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Taylor County Issues Marriage Licenses to Same-Sex Couples

For same-sex couples seeking a marriage license in Taylor County the question evolved from “if” to “when” and then to “how?”

After the U.S. Supreme Court ruled on Friday that same-sex marriage is legal, several couples went to the County Clerk’s office for a marriage license only to be turned away pending an approval from the state attorney General’s office.

Taylor County Clerk Larry G. Bevill was not sure how to proceed without updated gender-neutral documents or with approval from the state of Texas.

“Honestly I don’t believe county clerks are getting any good legal, decisive advice from our attorney general or our governor,” Bevill said. “I take an oath of office to be county clerk where I will uphold and defend the constitution of the United States and of this state and both of those are at odds with each other right now.”

David McDonald and his partner of 14 years, Troy Bonar, were not able to receive a marriage license on Friday as they hoped, but on Monday they got a phone call from Bevill informing them that the gender-specific titles on the marriage license had been changed and they could now receive their license.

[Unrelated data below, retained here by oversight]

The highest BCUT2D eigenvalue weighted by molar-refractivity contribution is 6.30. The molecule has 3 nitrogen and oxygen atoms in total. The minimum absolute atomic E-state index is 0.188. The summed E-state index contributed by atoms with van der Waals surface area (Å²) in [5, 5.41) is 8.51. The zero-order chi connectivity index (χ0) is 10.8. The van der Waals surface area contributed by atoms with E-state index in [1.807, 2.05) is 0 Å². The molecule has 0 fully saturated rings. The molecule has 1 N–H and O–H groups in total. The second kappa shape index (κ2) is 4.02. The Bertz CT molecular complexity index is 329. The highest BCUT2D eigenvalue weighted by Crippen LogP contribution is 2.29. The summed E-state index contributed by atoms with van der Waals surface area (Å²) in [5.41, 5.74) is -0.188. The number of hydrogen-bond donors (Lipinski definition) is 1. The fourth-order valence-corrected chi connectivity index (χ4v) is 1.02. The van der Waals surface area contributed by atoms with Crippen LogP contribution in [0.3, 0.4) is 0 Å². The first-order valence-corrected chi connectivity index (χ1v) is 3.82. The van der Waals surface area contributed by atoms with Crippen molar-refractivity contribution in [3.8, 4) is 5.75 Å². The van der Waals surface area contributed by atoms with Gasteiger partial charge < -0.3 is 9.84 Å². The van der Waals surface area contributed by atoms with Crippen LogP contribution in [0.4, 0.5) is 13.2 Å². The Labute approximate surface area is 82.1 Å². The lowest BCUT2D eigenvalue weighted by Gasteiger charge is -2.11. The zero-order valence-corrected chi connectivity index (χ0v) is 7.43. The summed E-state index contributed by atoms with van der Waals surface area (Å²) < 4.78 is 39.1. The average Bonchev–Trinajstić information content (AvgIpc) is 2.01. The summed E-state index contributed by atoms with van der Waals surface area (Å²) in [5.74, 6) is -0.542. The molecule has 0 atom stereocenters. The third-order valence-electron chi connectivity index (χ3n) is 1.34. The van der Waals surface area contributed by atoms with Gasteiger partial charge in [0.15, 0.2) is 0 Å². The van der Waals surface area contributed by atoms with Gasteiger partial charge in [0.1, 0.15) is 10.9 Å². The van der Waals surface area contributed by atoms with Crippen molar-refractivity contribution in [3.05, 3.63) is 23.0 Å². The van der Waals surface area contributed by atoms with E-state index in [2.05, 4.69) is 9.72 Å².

“From my understanding there are over a 1,000 rights that will be given to gay couples now that legal marriage licenses will be allowed," McDonald said. "It’s amazing to me that anyone couldn’t see the validity of that and the importance of that and the importance of having legal equality.”

“The government shouldn’t be in the marriage business in the first place,” Bonar said.  “You know we’ve been living together for 14 years but there are so many other things, benefits, employer benefits that are all tied to having a legal marriage. That’s why it is important for us.”

McDonald grew up in Abilene and attended a conservative church throughout his childhood. He said people often get caught up in a “verbal semantic difference” over the terminology.

“To me, specifically, personally, marriage is the legal merging and protection of liquid and physical assets between two people that a license has to be issued with a state official,” McDonald said. “Holy Matrimony is a covenant between a man and woman in the eyes of God that has to be ruled over by a religious official.”

On Tuesday morning McDonald and Bonar received their license at the Taylor County Courthouse, they were the second same-sex couple to do so just after the doors opened.  On their heels were Kelsey Hegwood and her partner, Kallie Rodgers.

“She is my soul mate and I cannot be more blessed to find her,” Hegwood said.  “I am so glad that America has finally come to the realization that our love is equal to everyone else’s. This is just really a blessing."